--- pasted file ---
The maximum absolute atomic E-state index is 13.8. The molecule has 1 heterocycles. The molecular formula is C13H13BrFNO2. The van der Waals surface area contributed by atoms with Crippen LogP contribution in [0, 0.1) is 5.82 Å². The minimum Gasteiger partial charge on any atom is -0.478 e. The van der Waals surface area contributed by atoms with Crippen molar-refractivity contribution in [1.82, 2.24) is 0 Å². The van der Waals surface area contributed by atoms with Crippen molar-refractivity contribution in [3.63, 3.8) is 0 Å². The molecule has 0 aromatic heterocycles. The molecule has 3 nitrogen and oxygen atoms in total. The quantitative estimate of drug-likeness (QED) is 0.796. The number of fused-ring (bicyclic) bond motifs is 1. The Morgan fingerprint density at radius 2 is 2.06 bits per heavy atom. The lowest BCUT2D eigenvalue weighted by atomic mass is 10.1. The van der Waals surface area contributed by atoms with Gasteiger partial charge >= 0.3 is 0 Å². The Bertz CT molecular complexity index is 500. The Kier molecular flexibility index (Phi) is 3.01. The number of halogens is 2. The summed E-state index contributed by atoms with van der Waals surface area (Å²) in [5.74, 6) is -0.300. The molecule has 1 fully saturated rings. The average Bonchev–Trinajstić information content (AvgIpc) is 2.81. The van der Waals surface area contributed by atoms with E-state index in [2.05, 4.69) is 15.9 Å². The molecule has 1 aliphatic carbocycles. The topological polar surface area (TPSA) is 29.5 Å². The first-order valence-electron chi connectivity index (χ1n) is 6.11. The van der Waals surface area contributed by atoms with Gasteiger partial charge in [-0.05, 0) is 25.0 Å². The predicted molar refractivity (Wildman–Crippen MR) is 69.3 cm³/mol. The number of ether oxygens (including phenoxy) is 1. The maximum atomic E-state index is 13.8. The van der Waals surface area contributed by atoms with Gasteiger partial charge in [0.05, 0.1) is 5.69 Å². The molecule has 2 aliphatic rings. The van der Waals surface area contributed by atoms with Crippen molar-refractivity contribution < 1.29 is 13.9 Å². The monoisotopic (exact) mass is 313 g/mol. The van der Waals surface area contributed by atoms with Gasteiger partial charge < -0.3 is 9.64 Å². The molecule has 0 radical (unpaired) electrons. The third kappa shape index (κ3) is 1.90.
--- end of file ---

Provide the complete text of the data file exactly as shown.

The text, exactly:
The maximum absolute atomic E-state index is 13.8. The molecule has 1 heterocycles. The molecular formula is C13H13BrFNO2. The van der Waals surface area contributed by atoms with Crippen LogP contribution in [0, 0.1) is 5.82 Å². The minimum Gasteiger partial charge on any atom is -0.478 e. The van der Waals surface area contributed by atoms with Crippen molar-refractivity contribution in [1.82, 2.24) is 0 Å². The van der Waals surface area contributed by atoms with Crippen molar-refractivity contribution in [3.63, 3.8) is 0 Å². The molecule has 0 aromatic heterocycles. The molecule has 3 nitrogen and oxygen atoms in total. The quantitative estimate of drug-likeness (QED) is 0.796. The number of fused-ring (bicyclic) bond motifs is 1. The Morgan fingerprint density at radius 2 is 2.06 bits per heavy atom. The lowest BCUT2D eigenvalue weighted by atomic mass is 10.1. The van der Waals surface area contributed by atoms with Gasteiger partial charge >= 0.3 is 0 Å². The Bertz CT molecular complexity index is 500. The Kier molecular flexibility index (Phi) is 3.01. The number of halogens is 2. The summed E-state index contributed by atoms with van der Waals surface area (Å²) in [5.74, 6) is -0.300. The molecule has 1 fully saturated rings. The average Bonchev–Trinajstić information content (AvgIpc) is 2.81. The van der Waals surface area contributed by atoms with E-state index in [2.05, 4.69) is 15.9 Å². The molecule has 1 aliphatic carbocycles. The topological polar surface area (TPSA) is 29.5 Å². The first-order valence-electron chi connectivity index (χ1n) is 6.11. The van der Waals surface area contributed by atoms with Gasteiger partial charge in [-0.05, 0) is 25.0 Å². The predicted molar refractivity (Wildman–Crippen MR) is 69.3 cm³/mol. The number of ether oxygens (including phenoxy) is 1. The maximum atomic E-state index is 13.8. The van der Waals surface area contributed by atoms with Gasteiger partial charge in [0.05, 0.1) is 5.69 Å². The molecule has 2 aliphatic rings. The van der Waals surface area contributed by atoms with Crippen molar-refractivity contribution < 1.29 is 13.9 Å². The monoisotopic (exact) mass is 313 g/mol. The van der Waals surface area contributed by atoms with Gasteiger partial charge < -0.3 is 9.64 Å². The molecule has 0 radical (unpaired) electrons. The third kappa shape index (κ3) is 1.90.